Building a Healthy Relationship from the Start
The Beginning Stages
While the early months of a relationship can feel effortless and exciting, successful long-term relationships involve ongoing effort and compromise by both partners. Building healthy patterns early in your relationship can establish a solid foundation for the long run. When you are just starting a relationship, it is important to:
- Build. Build a foundation of appreciation and respect. Focus on all the considerate things your partner says and does. Happy couples make a point of noticing even small opportunities to say "thank you" to their partner, rather than focusing on mistakes their partner has made.
- Explore. Explore each other's interests so that you have a long list of things to enjoy together. Try new things together to expand mutual interests.
- Establish. Establish a pattern of apologizing if you make a mistake or hurt your partner's feelings. Saying "I'm sorry" may be hard in the moment, but it goes a long way towards healing a rift in a relationship. Your partner will trust you more if he or she knows that you will take responsibility for your words and actions.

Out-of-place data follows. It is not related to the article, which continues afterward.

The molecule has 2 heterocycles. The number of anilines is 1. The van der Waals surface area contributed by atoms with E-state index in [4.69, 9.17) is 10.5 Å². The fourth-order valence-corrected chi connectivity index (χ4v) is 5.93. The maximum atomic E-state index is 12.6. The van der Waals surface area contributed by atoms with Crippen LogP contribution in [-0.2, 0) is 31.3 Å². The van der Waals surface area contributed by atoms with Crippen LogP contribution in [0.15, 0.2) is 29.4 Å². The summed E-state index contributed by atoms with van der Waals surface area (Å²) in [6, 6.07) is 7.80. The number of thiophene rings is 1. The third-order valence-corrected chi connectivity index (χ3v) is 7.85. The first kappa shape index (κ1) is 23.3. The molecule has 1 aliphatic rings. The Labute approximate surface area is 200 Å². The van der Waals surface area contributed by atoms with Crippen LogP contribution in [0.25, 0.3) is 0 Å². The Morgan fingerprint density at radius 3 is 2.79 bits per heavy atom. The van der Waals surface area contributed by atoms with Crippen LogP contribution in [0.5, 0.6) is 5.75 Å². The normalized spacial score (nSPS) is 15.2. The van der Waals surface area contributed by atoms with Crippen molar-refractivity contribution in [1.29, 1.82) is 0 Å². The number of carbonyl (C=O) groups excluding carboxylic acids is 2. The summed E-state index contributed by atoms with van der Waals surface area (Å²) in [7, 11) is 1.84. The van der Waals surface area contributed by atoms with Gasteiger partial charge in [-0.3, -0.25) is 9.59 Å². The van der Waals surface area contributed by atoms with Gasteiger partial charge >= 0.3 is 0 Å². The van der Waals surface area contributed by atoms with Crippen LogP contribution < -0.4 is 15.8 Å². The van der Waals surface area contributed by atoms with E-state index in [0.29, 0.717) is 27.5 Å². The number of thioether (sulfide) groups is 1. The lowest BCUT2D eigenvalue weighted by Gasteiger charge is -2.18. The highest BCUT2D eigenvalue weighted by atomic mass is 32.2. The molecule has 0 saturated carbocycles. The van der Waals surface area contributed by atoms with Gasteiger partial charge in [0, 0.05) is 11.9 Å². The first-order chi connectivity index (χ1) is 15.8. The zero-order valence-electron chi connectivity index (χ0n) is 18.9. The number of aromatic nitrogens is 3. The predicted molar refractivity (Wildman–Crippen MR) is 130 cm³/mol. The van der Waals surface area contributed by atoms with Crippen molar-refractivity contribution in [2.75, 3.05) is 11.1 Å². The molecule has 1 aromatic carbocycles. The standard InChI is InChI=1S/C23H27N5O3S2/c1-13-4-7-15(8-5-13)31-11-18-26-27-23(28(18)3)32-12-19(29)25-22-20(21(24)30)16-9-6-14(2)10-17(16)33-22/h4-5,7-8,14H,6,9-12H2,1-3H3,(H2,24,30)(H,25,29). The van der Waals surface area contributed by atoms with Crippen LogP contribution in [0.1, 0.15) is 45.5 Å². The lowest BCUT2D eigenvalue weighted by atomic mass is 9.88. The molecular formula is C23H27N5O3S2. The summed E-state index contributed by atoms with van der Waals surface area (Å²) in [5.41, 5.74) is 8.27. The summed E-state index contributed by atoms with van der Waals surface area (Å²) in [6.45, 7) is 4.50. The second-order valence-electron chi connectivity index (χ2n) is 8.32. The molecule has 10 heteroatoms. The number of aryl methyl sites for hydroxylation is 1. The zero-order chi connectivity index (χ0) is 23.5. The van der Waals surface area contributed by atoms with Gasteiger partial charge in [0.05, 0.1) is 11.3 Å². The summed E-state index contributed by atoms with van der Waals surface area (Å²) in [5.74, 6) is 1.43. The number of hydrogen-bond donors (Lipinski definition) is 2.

As the Months Go By: Important Things to Recognize as Your Relationship Grows
Relationships Change. Changes in life outside your relationship will impact what you want and need from the relationship. Since change is inevitable, welcoming it as an opportunity to enhance the relationship is more fruitful than trying to keep it from happening.
Check in Periodically. Occasionally set aside time to check in with each other on changing expectations and goals. If a couple ignores difficult topics for too long, their relationship is likely to drift into rocky waters without their noticing.
What to Do When Conflict Arises
Disagreements in a relationship are not only normal but, if constructively resolved, actually strengthen the relationship. It is inevitable that there will be times of sadness, tension, or outright anger between you and your partner. The source of these problems may lie in unrealistic/unreasonable demands, unexplored expectations, or unresolved issues/behaviors in one partner or in the relationship. Resolving conflicts requires honesty, a willingness to consider your partner's perspective even if you don't fully understand it, and lots of communication.
Healthy communication is critical, especially when there are important decisions regarding sex, career, marriage, and family to be made. The following are some guidelines for successful communication and conflict resolution.
- Understand Each Others' Family Patterns. Find out how conflicts were managed (or not managed) in your partner's family, and talk about how conflict was approached (or avoided) in your own family. It is not unusual for couples to discover that their families had different ways of expressing anger and resolving differences. If your family wasn't good at communicating or resolving conflict constructively, give yourself permission to try out some new ways of handling conflict.